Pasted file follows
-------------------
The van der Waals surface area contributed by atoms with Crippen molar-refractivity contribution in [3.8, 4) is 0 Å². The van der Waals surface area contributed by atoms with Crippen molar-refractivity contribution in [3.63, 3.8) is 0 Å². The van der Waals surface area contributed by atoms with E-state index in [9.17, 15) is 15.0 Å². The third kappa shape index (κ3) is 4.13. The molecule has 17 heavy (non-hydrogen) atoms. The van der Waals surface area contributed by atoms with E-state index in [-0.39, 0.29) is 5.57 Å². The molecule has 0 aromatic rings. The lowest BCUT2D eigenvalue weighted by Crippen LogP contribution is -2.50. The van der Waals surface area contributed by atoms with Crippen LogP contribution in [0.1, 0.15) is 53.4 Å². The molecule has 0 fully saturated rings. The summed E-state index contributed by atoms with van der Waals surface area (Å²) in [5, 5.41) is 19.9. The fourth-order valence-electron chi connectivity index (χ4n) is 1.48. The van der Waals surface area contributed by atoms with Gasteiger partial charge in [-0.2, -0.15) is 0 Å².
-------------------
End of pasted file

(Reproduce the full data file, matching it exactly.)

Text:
The van der Waals surface area contributed by atoms with Crippen molar-refractivity contribution in [3.8, 4) is 0 Å². The van der Waals surface area contributed by atoms with Crippen molar-refractivity contribution in [3.63, 3.8) is 0 Å². The van der Waals surface area contributed by atoms with E-state index in [9.17, 15) is 15.0 Å². The third kappa shape index (κ3) is 4.13. The molecule has 17 heavy (non-hydrogen) atoms. The van der Waals surface area contributed by atoms with E-state index in [-0.39, 0.29) is 5.57 Å². The molecule has 0 aromatic rings. The lowest BCUT2D eigenvalue weighted by Crippen LogP contribution is -2.50. The van der Waals surface area contributed by atoms with Crippen LogP contribution in [0.1, 0.15) is 53.4 Å². The molecule has 0 fully saturated rings. The summed E-state index contributed by atoms with van der Waals surface area (Å²) in [5, 5.41) is 19.9. The fourth-order valence-electron chi connectivity index (χ4n) is 1.48. The van der Waals surface area contributed by atoms with Gasteiger partial charge in [-0.2, -0.15) is 0 Å².